wkbw_49278_Super7_658x90.png

Actions

Heartache to Hope: One family's struggle with infertility, and why they've never given up hope

default.png
Posted at 2:35 PM, Feb 17, 2017
and last updated 2017-02-17 14:39:40-05

When most couples decide to start a family, infertility is something most of them don't think about.  But having a child isn't always a given, in fact, in the United States, more than 12% of women struggle with infertility.

Maria and Jeff Papia know the infertility struggle first-hand.  The Tonawanda couple has been married for three years, and have been trying almost as long to have a baby.  Every time Maria goes for an ultrasound, she says she sees the same thing.

"I've had countless done.  And I'm always staring at that blank screen," she explained.  "That image sits with me a lot.  Because that's how I feel a lot.  Just empty."

Watch our full story, "Heartache to Hope"

The two say infertility is something they never imagined they'd be dealing with when they first started dating.

"Get out of college, get a job, get married, have kids, the American life right?" said Jeff.  "But a lot of those things aren't the norm for people."

"You start to feel a little hopeless, and you start to feel - you start questioning why."

Many couples turn to In Vitro Fertilization for help conceiving, but it's not a gurantee, and it's not cheap.  In fact, according to Forbes magazine, one cycle costs upwards of $12,000.  The Papias have used oral fertility treatments and fertility shots, but they say they're opting out of trying IVF because of their Catholic faith.

They say the infertility struggle initially took a toll on their marriage, and left them with a lot of questions.

Jeff and Maria discuss how infertility has affected their marriage

"You start to feel a little hopeless, and you start to feel - you start questioning why," said Jeff.  "Why this is happening to you, and if there's a reason."

Jeff and Maria turned to their faith for support.  The two are active at St. Gregory the Great Parish in Williamsville where Jeff sings every week.  They say prayer is helping them through, but during their struggle, they found something else - something they say needs to be addressed.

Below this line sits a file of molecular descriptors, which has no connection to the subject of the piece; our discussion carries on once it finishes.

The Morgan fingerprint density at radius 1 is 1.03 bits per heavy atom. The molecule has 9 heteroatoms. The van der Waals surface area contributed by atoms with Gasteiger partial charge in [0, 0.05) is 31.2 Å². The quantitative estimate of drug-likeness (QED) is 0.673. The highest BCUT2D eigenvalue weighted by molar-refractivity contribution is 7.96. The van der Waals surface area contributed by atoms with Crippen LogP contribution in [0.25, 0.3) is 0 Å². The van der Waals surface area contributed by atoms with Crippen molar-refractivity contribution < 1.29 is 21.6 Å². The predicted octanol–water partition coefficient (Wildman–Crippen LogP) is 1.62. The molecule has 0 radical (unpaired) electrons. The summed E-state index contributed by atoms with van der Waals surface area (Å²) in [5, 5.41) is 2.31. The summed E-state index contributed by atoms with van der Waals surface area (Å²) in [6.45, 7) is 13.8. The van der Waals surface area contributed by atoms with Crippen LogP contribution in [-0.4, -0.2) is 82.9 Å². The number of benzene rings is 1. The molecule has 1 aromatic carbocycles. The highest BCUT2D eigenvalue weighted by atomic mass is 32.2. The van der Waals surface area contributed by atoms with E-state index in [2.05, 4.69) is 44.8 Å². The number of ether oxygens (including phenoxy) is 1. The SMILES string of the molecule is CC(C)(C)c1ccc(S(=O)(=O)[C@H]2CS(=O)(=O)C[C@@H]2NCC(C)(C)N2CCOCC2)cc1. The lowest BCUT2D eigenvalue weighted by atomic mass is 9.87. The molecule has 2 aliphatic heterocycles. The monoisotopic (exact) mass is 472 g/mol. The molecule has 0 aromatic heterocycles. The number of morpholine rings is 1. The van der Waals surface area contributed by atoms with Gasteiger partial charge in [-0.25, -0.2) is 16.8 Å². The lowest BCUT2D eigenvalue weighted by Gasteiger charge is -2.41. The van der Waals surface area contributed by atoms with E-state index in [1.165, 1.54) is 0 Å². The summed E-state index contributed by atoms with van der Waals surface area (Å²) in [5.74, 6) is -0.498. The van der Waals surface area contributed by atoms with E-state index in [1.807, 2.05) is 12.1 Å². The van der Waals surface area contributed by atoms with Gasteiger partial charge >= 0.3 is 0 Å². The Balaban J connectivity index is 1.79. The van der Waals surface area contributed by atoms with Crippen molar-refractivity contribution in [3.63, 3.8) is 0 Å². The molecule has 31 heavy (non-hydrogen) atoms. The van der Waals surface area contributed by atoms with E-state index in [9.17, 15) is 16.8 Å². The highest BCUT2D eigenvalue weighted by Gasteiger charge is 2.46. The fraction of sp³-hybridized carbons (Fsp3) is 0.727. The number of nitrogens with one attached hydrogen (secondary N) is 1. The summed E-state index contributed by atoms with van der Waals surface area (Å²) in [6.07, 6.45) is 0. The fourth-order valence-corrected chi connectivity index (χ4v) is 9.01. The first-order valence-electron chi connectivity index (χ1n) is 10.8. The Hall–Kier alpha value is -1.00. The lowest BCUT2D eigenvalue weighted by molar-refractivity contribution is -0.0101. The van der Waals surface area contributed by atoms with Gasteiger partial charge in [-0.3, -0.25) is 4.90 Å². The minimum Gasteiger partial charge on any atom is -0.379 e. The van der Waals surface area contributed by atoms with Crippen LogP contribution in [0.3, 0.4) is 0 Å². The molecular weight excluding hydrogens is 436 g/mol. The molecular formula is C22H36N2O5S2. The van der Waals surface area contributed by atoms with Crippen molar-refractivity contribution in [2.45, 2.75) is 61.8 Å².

"We've found so many other people who were dealing with the issue," said Jeff.  "And we discovered there are so many people out there who feel a sense of longing, feel a sense of hopelessness, but no one is talking about it."

Jeff and Maria Papia on their wedding day

And it's in that silence that Maria, who describes herself as an open book, has found inspiration.  She and her cousin, who also struggles with infertility, created a blog where they share honest accounts of their journey, and desires to start a family.  They call it Heartache to Hope. 

The Papia's are chronicling their journey online at Heartache to Hope. Click here to see more of their story.

"We thought what a good way to share our story and to give a voice to those who don't like to talk about it," said Maria. "Or for those outsiders, like family members or friends, who don't quite know how to approach it, how to talk to us about it, have questions about it."

Infertility is not an easy thing to talk about, but the couple has gotten a lot of support.  They're still trying to have a baby, and in the meantime they say their struggle has made their marriage even stronger.

"That emptiness, that space is something we can choose to fill with all sorts of things" said Jeff.  "Resentment, anger, animpsity, but what we're hoping to share is that it can be filled with all sorts of things.  Love, hope.  Even if a baby never does arrive."

"I hope one day when I come in there will be a different image on there."

Jeff and Maria say while they won't rule it out, they're not ready to talk about adoption yet.  They're still praying to one day see something else on that ultrasound screen.

"I hope one day when I come in there will be a different image on there," said Maria.

Maria reads an entry from her blog, "Heartache to Hope." Click here to see more of her entries.
Katie Morse

Katie Morse is an anchor on 7 Eyewitness News. You can watch her Monday-Friday from 4:30 - 7:00 a.m. on WKBW.